Bob mewed every 6 seconds for the first hour in the car. He panted and climbed mercilessly over his sister, sitting on her, aware only of his own distress. Gizmo sat in silence for the most part hoping it would all go away soon!
On arrival they were locked in the downstairs cloakroom while the removal men unloaded our home. Eventually the cats graduated to the run of the kitchen, where Bob explored every cupboard and Gizmo grabbed some well earned sleep.
Gradually Bob seemed to settle but unusually he chose to sleep tucked closely next to Gizmo!
By day three Bob was scratching in his litter tray every few minutes. The litter tray remained dry. Bob was in trouble.
We made enquiries of our lovely new neighbours and took him to a wonderful vet in Puddletown. The name seemed very appropriate!
David showed great care, explained that distressed cats cannot produce the hormone which protects the bladder from urine, thus causing cystitis. He gave Bob an injection, which he hardly noticed, prescribed some pills, looked Giz over and pronounced her fine. In contrast to vets I have visited in London, David took his time, gave me loads of information and had a great way of relaxing both cats.
Within a few days Bob was clearly better and back to his confident self.
Gizmo assures me that this is a better kitchen than the one in London because there is more space, an indoor toilet and an Aga.
Bob is busy persuading me he is ready to face the big outdoors. We will see, Bob!
How strange things look when out of context!
As we unpack the essentials and the oddments from our life, I get the strangest sensations of disbelief!
Sometimes I pick up the most familiar of objects in wonder. Suddenly, here in this new house they seem quite bizarre. On occasion they take on a new elegance I have never seen before. Other times, well loved objects seem dowdy or ugly.
There seems no logic in this. It is just seeing thing with new eyes. Now they are out of the house I have known for 24 years, they take on a new shape or meaning.
This is perhaps what I have been longing for. The chance to truly gain a fresh perspective. Another way to consider my values now I am retired.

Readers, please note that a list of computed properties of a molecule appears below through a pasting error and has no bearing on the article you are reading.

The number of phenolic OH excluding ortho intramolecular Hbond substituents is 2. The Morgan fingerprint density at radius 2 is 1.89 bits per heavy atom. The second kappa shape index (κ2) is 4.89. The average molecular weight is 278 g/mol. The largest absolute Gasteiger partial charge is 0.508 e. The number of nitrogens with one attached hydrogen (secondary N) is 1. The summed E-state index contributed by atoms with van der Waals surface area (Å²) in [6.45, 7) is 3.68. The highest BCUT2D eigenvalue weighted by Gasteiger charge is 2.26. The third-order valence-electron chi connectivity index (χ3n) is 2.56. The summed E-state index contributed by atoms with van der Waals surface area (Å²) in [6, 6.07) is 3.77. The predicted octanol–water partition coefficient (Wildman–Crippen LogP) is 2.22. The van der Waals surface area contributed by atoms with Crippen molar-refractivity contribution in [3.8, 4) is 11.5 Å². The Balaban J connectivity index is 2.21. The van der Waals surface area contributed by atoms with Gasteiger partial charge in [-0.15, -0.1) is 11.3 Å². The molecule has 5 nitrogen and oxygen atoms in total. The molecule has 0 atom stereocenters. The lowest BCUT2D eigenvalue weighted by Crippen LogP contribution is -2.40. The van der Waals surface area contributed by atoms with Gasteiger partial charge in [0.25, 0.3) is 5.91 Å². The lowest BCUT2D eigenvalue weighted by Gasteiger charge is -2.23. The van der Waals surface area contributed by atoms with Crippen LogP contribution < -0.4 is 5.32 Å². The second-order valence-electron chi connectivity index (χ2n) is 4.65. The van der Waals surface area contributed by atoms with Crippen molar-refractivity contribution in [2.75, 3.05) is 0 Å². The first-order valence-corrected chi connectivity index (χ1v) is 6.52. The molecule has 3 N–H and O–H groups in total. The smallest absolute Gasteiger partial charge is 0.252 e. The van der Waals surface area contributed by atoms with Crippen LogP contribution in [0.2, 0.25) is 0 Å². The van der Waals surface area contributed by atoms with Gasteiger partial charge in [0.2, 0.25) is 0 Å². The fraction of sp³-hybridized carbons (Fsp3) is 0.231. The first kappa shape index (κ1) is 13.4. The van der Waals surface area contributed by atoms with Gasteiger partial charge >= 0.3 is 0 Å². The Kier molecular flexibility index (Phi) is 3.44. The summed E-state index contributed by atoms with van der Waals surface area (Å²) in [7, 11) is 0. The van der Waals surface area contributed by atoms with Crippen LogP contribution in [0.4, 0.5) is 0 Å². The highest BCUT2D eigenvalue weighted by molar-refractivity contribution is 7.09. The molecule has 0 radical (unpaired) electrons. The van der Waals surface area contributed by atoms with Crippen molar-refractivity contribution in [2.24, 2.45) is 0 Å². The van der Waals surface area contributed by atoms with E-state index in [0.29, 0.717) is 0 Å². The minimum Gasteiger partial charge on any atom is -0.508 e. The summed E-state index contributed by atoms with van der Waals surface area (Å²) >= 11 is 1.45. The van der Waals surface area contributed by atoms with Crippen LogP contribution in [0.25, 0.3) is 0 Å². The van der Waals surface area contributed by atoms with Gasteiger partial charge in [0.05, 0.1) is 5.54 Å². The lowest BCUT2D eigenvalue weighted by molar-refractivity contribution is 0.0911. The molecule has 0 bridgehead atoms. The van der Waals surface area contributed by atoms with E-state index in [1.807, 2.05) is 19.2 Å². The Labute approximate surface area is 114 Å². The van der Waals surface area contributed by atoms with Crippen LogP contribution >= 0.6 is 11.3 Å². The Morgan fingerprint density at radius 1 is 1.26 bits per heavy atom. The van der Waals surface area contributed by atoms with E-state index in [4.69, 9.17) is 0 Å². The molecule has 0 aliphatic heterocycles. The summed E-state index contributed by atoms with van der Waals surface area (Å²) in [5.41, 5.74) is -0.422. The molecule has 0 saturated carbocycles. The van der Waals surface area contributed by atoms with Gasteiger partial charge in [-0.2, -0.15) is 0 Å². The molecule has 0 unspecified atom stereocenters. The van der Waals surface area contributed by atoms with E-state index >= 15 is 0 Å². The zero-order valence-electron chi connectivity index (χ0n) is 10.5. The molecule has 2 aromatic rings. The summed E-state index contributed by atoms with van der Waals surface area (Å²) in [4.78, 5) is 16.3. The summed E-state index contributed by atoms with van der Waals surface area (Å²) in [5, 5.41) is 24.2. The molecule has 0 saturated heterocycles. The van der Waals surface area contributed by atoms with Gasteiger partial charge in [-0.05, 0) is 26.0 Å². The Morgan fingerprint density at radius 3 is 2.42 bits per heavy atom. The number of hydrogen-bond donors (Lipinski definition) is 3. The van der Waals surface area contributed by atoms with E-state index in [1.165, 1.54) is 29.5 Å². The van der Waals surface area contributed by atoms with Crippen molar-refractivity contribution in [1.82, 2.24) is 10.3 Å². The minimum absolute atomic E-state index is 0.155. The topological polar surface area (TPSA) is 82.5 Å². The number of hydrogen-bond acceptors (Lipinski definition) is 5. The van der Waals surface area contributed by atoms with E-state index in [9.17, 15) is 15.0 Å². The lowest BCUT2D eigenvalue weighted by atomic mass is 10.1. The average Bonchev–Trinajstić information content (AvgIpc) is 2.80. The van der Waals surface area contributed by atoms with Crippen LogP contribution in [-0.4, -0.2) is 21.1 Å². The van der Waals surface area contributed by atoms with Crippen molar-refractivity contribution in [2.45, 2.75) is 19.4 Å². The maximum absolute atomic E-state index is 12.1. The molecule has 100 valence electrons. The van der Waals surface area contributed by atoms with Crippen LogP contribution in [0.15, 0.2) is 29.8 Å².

The dimensions of each new room are different to our old home. The front of the house is quite grand with square rooms and tall ceilings. The back is older and as a consequence is more cramped and has an unexpected wave to the floor. If you unpack a box in the front of the house things either seem to take on the mantle of grandeur or shrink from this elegance. The same things unpacked in the back of the house may well match the cosy quirkiness or seems oversized!
Well, to be honest there are things I look at and simply throw out, no matter which part of the house I am in!
Box after box is opened. Some everyday things don’t reappear for ages. Where are the tea towels? I’m sure we had some shampoo! Sometimes we open a box and caress the contents because we haven’t seen it for a while. The professional packers did a great job but they mix your things about, which can be confusing.
Slowly some kind of order emerges. First priority is the kitchen: there is a need for food but it is more than that, it seems the heart of the home. The Aga is constantly alight and fills the room with dense heat which is overpowering during this warm weather. I HAVE to ask a neighbour how to turn it down!
Our bedroom and the bathroom also come high on my priority.
There are moments when I can’t bear to unwrap another thing. Empty boxes swamp us and clean wrapping paper smothers the floor.
Thank goodness there is a great pub nearly opposite which has a takeout service with pizza!
After a hectic day of packing the day before, all our belongings are stowed onto the two trucks. Our moving team are incredibly efficient and we arrive in the small village of Piddletrenthide, Dorset by about two o’clock. The next few hours fly by. The house owner, Kim, has just finished painting the dining room to hide the damp. She greets us warmly. Clearly this is her family house, but due to illness she needs to live with relatives for a while. She loves it and hopes to return soon. That is why the house has such a lovely feel to it, unlike many buy to lets.
John is occupied by the estate agent and her twenty page list of notches and marks throughout the house. What do people expect from a house which is two hundred years old? The removal team ask for a two minute debrief on what might go where and they use their initiative to place the furniture and the sixty boxes.
We are here! The next stage of our retirement project!
There is such a mix of emotion. Exhaustion! Exhilaration! Bewilderment!
We have no mobile signal in the valley: no landline so no phone calls are possible until we discover that we can walk up the hill almost a mile off! There is no internet set up. We suddenly feel very cut off from friends and family.
Once everyone has gone, we walk happily up the garden hill in the hope of getting a signal. We clutch a bottle of champagne and a plate of food. We climb over the style at the end of our grass area and enter the wooded section.I had no idea the hill would be so steep. I end up grasping roots and pulling myself up. There is the remains of a tree house to the right. Ivy clings to the trees, making it darker. Soon we reach the opening and a path which runs along the ridge behind everyone’s garden. Disappointed there is no where to sit we descend again a little way and perch on a fallen tree trunk. Here we sip champagne and wonder at the beauty and difference!